It scared the hell out of me. It really did. It's noisy - I don't care what they say about not hearing it, well, I don't hear a thing right now when I walk out my door. I hear birds, and trees rustling, beautiful sounds, and you go up there, and you hear, when these things turn to face the wind, there's like a train on a railroad track. It's the only way I can describe it, metal on metal. The blades whirl around. You get what would be like a fluorescent light hum from the generator, this thing that's the size of a school bus that sits up on top of the tower. I would hate to see these in the Town of Dryden, anywhere. Call me a NIMBY, I don't want to agree, but I'd hate to see it in anybody's back yard.

The other thing I'd like to bring to your attention is the financial implications. It's not all that clear, and I don't think Cornell is making that that clear, I respect Martha's view on this, but I think there's a lot more than just feasibility stage right here. I think we're seeing Cornell digging in, doing some things. I think they were sincere about saying they would stop when it reached the Town Board, and they know you're not going to approve it - come on. Why are they going to all these meetings, and putting all this energy, and building an anemometer, you know - I don't think this is feasibility. I think they've got a plan. So I'm not as confident that that's not going to happen.

The financial part of it is, there are state grants available for the construction of these facilities, our state tax dollars. There are federal subsidies for what they call production credits, our federal tax money. To me, there's something inherently wrong with everybody in this room paying Cornell's utility bills. If it were nothing else than that, I don't care what kind of power it was, I would think that that's a travesty. What the hell are we doing that for?

The other thing is that they keep saying that there isn't going to be any effect, everything we read says no effect on health, and environment, and all of that. Well, they admitted at the [EMC] meeting last night... that they get all of their data from the wind energy coalition, and the turbine builders, General Electric being the big one. They're in bed together, believe me. There's no question. They need to be reading some other stuff and I would encourage you to look at some other stuff too.

I think if it weren't for the financial incentives they never would have gotten into this. I don't think this is about Kyoto Now, I really don't. I think it appeases the students, and you know, makes them look like good citizens, but I think there's a whole other scenario that's behind the scene there.

The other thing is there's a principle that New York State is adopting, called the Precautionary Principle, and it has to do with the development of projects, developers and the responsibility that developers have. It's sort like, if you don't know what the outcome is going to be, the burden of proof is on you to prove that it's not going to be harmful, that it's not going to be detrimental, or whatever. I think so much of what we're hearing right now is "Well, we understand this won't happen, we don't think it's going to be a problem, we're looking into that." You know, there's really a lot of unanswered questions.

I just hope whatever happens, we hold their feet to the fire, because there are a lot of people impacted, and I think one of the most beautiful areas in the Town, and I'd just hate to see it littered up. I said to somebody today, I pick up beer bottles out of the ditches alongside of my house there, and this is just another piece of trash, a big beer bottle.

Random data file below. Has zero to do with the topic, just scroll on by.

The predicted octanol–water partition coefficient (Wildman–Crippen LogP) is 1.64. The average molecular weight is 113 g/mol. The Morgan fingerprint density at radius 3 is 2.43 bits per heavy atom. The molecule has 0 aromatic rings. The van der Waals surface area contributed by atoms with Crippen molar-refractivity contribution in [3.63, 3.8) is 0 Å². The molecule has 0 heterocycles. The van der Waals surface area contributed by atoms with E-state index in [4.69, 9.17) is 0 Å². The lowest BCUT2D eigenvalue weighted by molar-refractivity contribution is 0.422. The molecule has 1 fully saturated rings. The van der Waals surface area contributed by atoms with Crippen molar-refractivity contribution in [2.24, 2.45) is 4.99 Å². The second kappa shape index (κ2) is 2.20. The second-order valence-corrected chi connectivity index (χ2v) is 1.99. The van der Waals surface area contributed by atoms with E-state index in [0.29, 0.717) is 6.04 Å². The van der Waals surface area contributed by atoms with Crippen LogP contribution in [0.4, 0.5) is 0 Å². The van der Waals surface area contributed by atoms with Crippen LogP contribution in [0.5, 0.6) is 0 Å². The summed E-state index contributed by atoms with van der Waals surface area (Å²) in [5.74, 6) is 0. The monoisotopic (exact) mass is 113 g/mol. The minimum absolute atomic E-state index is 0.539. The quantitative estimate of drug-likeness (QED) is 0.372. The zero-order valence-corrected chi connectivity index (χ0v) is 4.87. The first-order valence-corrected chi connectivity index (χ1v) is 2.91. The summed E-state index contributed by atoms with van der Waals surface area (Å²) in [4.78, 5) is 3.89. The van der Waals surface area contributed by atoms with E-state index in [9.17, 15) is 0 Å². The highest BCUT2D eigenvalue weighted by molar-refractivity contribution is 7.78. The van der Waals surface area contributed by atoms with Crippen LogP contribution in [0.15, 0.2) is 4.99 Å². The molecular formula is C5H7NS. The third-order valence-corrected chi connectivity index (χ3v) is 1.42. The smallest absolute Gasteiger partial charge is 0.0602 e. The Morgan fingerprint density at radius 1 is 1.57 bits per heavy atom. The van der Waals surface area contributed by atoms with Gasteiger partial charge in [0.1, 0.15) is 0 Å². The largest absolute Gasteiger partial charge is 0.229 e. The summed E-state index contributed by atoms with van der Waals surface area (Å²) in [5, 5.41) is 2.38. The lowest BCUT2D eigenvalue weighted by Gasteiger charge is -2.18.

Councilman Christofferson asked if Semmler had talked to anyone in Fenner, and he replied:

No, I didn't knock on any doors. We've got reports from a couple of people - I'm glad you brought that up - because a lot of these people that love the wind farms are getting $5000 a year lease payments, and they want more of them. They're not going to say to the power company or the town, or anybody, "this is horrible," because that's a nice sum of money, five thousand bucks. People that aren't getting paid and live near them - there's some material I think we gave you last time, which Bill handed out, and it paints a pretty sorry picture.

Legislator Robertson mentioned that "Cornell is taking a bus, or as many buses as needed, up to this wind farm on May 14th, that's a Saturday. I guess they're saying 9 to 3... if anybody's interested, get in touch with me and I'll get the names to the right people."

Semmler noted that:

it's not a bad drive about an hour. I would encourage you to go up... the Cornell thing is going to go to the sites, which, I think, are the least offensive, and all of that. I'm not trying to sound paranoid here, but I think they're taking orders from their energy consultant on this, AWS Wind Power... I would encourage you to go up there, it's maybe an hour fifteen or twenty... on your own. Drive right up to the base of some of these, stand there and listen to them, go over around various places, because the noise and the effect of these depends on the lay of the land. It's not always the same in all the places. You can be a quarter of a mile away, maybe, Dan mentioned that earlier, and not hear anything. But maybe you can be a mile away and hear it all the time.

There was another brief discussion at the very end of the meeting, when Town Councilman Steve Stelick warning that:

we need to be proactive with this possible wind turbine. I agree that Cornell's moving along. Why would you continue on with something when you know that, from what I can tell, we don't allow this kind of use. Why would you continue on with that unless there's this desire to complete this project? I just think that we need to be a little bit more proactive... we don't want to be waiting until the last second when they come forward with whatever the proposal is. I think they're spending a lot of money, to come up with all of this.

Legislator Robertson wanted Cornell to discuss alternatives to the approach they were currently taking, like buying alternative energy power from other locations. Environmental Planner Debbie Gross said that the Conservation Advisory Board was also discussing it. Resident Avery Park suggested not letting Cornell build its case, but Town Attorney Mahlon Perkins warned that "the safest course of action is proactive." Councilman Hattery especially wanted to get their comments on the record.

Posted by simon at April 26, 2005 4:40 PM in , ,
Note on photos